- authorities in the UK are failing to use the powers they have to stop British sex offenders travelling abroad to abuse children. As of 31 March 2018, only about 0.2 per cent of the 58,637 registered sex offenders in England and Wales had their foreign travel restricted
- internet companies must do more to tackle "an explosion" in images of child sex abuse on their platforms, including more stringent age checks and screening images before publication
- hundreds of children were sexually abused by predatory foster carers and residential home staff who were allowed to thrive, with Nottingham City and Nottinghamshire County councils accused of exposing vulnerable children to repeated rapes and physical abuse
- political institutions failed to respond to historical claims of child sexual abuse but there was no evidence of an organised paedophile network at Westminster
- thousands of people forcibly sent abroad as children, many of whom were abused in institutions, should receive compensation. The government has subsequently opened a compensation scheme to pay £20,000 each to about 2,000 eligible survivors
- the former council leader in Rochdale, Richard Farnell, "lied" in evidence to the inquiry and his claim that he was unaware of abuse in a hostel, school and other places in the town over 20 years "defies belief". He rejected those conclusions
- children in custody in England and Wales are still at risk of physical and sexual abuse, with more than 1,000 reported incidents between 2009 and 2017
- the Catholic schools system "prioritised monks and their own reputations over the protection of children", meaning pupils suffered "appalling" abuse over a 40-year period
An interim report concluded that common responses to child abuse "deflected responsibility away from perpetrators and institutions".
Why has the inquiry been controversial?
The main bone of contention in the inquiry's early years was who is in charge.
The first chairwoman, appointed in July 2014, was Baroness Butler-Sloss. However, she resigned just one week later after concerns arose around her links to the establishment - namely her late brother, Sir Michael Havers, who was attorney general in the 1980s.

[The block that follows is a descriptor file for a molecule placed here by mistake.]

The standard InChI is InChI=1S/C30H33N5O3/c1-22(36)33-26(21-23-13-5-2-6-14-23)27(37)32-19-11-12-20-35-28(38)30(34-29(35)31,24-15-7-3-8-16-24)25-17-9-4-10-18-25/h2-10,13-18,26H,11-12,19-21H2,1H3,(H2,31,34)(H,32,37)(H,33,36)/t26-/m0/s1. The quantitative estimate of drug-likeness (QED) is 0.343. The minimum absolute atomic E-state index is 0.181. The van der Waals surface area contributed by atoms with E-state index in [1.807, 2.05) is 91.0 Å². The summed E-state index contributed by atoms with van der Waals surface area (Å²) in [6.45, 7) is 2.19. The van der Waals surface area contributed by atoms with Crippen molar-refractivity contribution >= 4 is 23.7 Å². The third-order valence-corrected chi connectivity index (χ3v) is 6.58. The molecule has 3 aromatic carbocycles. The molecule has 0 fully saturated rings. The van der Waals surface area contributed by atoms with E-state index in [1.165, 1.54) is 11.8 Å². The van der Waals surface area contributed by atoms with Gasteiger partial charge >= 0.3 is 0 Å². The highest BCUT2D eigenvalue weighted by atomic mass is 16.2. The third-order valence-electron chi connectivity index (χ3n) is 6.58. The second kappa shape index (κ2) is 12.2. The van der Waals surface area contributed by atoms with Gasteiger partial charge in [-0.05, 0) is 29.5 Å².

In September 2014, Lord Mayor of London Fiona Woolf was named the new head, but after disclosing she had been to five dinners with the late Lord Brittan - one of the people facing accusations at the time, which have since been dropped - she quit by the end of October.
In February 2015, Justice Lowell Goddard, a serving judge of the High Court of New Zealand, took over the reins and was in charge as the inquiry began hearing directly from victims and survivors. But by August 2016, she had resigned from her post as well due to "compounding difficulties" and her family life.
A number of lawyers have also resigned or been removed from the process.
In November 2016, the largest of the victims' groups involved in the inquiry, the Shirley Oaks Survivors Association, said it had lost confidence in the inquiry's leadership. But despite threatening to pull out of the inquiry, they remain core participants.
A legal case relating to allegations of abuse relating to Lord Janner has been dropped. The case had previously caused hearings to be delayed because of an "overlap" with the criminal investigation.
It was confirmed in March that the hearings would go ahead in October, with some proceedings taking place in private. Lord Janner's family have always maintained his innocence.
How much is this all costing?
IICSA is funded by the Home Office and spent £35.3m in the 2019/20 financial year. According to the financial report, about £12.3m was on staffing with nearly £12m on legal costs.
Prof Jay was paid £190,522 in the past financial year, plus £35,536 accommodation allowance.